TripAdvisor rolled out a new label identifying businesses where claims of sexual assault and other serious safety issues occurred, but the language used in the new badge lacks any keywords that would clearly warn travelers or indicate the nature of the claims.
After an investigative report by theMilwaukee Journal Sentinelfound the review siteremoved posts from travelers alleging rape and sexual assault at a Mexico resort, the company responded by rolling out a badge that would warn travelers of “health, safety, and discrimination issues” in all of the website’s travel categories.
But the warning, which was affixed to the review pages of three Mexico resorts this week, does not include the words “health,” “safety” or “discrimination.”
The new badge reads:
Message from TripAdvisor: TripAdvisor has been made aware of recent media reports or events concerning this property which may not be reflected in reviews found on this listing. Accordingly, you may wish to perform additional research for information about this property when making your travel plans.
The message appears in a big red box at the top of the review page, indicating a warning, but a traveler would not necessarily know the label refers to “events” as serious as alleged rape, sexual assault, injuries, health concerns or discrimination issues.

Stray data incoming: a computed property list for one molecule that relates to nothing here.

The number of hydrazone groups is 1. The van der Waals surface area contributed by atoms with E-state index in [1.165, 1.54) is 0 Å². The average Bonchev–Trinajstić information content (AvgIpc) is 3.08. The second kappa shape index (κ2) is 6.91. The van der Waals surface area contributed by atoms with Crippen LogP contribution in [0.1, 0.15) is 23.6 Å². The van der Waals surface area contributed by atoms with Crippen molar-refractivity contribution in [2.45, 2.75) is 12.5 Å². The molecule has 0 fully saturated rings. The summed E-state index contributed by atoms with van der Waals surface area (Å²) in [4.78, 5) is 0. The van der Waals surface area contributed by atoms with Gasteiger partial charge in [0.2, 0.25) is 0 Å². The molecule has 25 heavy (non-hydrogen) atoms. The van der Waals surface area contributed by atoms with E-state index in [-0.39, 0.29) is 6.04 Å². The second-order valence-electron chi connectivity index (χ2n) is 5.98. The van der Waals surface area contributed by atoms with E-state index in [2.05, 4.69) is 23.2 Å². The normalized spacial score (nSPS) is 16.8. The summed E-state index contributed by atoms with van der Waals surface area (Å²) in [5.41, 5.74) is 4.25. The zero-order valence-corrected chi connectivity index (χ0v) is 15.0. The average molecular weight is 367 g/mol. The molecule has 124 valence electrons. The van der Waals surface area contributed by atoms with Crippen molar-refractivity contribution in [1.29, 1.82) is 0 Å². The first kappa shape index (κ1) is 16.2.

Additionally, TripAdvisor’s highest recognition, the 2017 Traveler’s Choice award badge, remains on clear display directly below the red message, which could add to potential confusion or perhaps downplay the intended severity of the new badge.
When asked about the message’s language, TripAdvisor spokesman Kevin Carter said the label is a first version of the badge, which the company considers consistent with other examples in the market.
“As with any product development in the Internet industry, there will always be continued iterations as we work to improve how we provide travel information to consumers,” he added. “We do believe the first version of this badge is designed to be a catalyst for consumers to do additional research outside of TripAdvisor if our reviews may not readily communicate issues related to health, safety and/or discrimination issues, and spur a traveler to do a keyword search in TripAdvisor reviews. If a business is receiving this badge, a simple Internet search should present relevant information that is necessary when making a travel decision.”
Last week, the Journal Sentinel published its report on TripAdvisor’s removal of reviews in which travelers claimed they had been raped and sexually assaulted at Iberostar Paraiso Maya, a resort located between Cancun and Playa del Carmen.
TripAdvisorissued a public apologyto one of the women, Dallas native Kristie Love, whose 2010 post was removed because it violated the site’s former “family friendly” content guidelines. The site has maintained that the post was not removed because it alleged rape, and it republished her original post (where it falls chronologically, behind thousands of other posts).
This article originally appeared on HuffPost.